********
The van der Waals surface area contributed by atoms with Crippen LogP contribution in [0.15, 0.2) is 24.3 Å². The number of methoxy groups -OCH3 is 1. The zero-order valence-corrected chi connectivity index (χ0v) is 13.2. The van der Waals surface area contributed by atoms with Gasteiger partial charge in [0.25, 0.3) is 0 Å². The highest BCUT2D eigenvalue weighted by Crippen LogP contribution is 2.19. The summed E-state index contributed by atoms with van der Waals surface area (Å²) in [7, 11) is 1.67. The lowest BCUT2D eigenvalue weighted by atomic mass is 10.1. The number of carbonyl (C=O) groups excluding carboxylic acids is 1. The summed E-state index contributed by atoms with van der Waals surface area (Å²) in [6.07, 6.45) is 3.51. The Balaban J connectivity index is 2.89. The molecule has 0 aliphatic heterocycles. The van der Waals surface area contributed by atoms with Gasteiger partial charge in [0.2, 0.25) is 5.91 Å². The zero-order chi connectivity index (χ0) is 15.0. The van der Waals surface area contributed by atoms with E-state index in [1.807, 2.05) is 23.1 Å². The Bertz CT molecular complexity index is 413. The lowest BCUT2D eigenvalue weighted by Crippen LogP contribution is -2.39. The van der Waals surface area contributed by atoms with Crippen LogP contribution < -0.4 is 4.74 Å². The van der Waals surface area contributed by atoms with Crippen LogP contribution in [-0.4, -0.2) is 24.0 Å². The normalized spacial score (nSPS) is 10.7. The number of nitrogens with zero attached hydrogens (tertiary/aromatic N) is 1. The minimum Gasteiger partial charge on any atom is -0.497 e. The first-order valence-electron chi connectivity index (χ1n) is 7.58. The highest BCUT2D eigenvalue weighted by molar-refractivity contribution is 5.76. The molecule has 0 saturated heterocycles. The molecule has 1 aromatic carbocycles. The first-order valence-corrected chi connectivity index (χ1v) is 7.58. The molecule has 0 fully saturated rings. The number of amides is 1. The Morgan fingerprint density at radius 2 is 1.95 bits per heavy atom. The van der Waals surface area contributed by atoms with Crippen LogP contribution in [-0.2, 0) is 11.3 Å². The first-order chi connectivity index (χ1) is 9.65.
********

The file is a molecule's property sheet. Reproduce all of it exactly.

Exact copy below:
The van der Waals surface area contributed by atoms with Crippen LogP contribution in [0.15, 0.2) is 24.3 Å². The number of methoxy groups -OCH3 is 1. The zero-order valence-corrected chi connectivity index (χ0v) is 13.2. The van der Waals surface area contributed by atoms with Gasteiger partial charge in [0.25, 0.3) is 0 Å². The highest BCUT2D eigenvalue weighted by Crippen LogP contribution is 2.19. The summed E-state index contributed by atoms with van der Waals surface area (Å²) in [7, 11) is 1.67. The lowest BCUT2D eigenvalue weighted by atomic mass is 10.1. The number of carbonyl (C=O) groups excluding carboxylic acids is 1. The summed E-state index contributed by atoms with van der Waals surface area (Å²) in [6.07, 6.45) is 3.51. The Balaban J connectivity index is 2.89. The molecule has 0 aliphatic heterocycles. The van der Waals surface area contributed by atoms with Gasteiger partial charge in [0.2, 0.25) is 5.91 Å². The zero-order chi connectivity index (χ0) is 15.0. The van der Waals surface area contributed by atoms with E-state index in [1.807, 2.05) is 23.1 Å². The Bertz CT molecular complexity index is 413. The lowest BCUT2D eigenvalue weighted by Crippen LogP contribution is -2.39. The van der Waals surface area contributed by atoms with Crippen LogP contribution < -0.4 is 4.74 Å². The van der Waals surface area contributed by atoms with Crippen LogP contribution in [-0.4, -0.2) is 24.0 Å². The normalized spacial score (nSPS) is 10.7. The number of nitrogens with zero attached hydrogens (tertiary/aromatic N) is 1. The minimum Gasteiger partial charge on any atom is -0.497 e. The first-order valence-electron chi connectivity index (χ1n) is 7.58. The highest BCUT2D eigenvalue weighted by molar-refractivity contribution is 5.76. The molecule has 0 saturated heterocycles. The molecule has 1 aromatic carbocycles. The first-order valence-corrected chi connectivity index (χ1v) is 7.58. The molecule has 0 fully saturated rings. The number of amides is 1. The Morgan fingerprint density at radius 2 is 1.95 bits per heavy atom. The van der Waals surface area contributed by atoms with Crippen LogP contribution in [-0.2, 0) is 11.3 Å². The first-order chi connectivity index (χ1) is 9.65.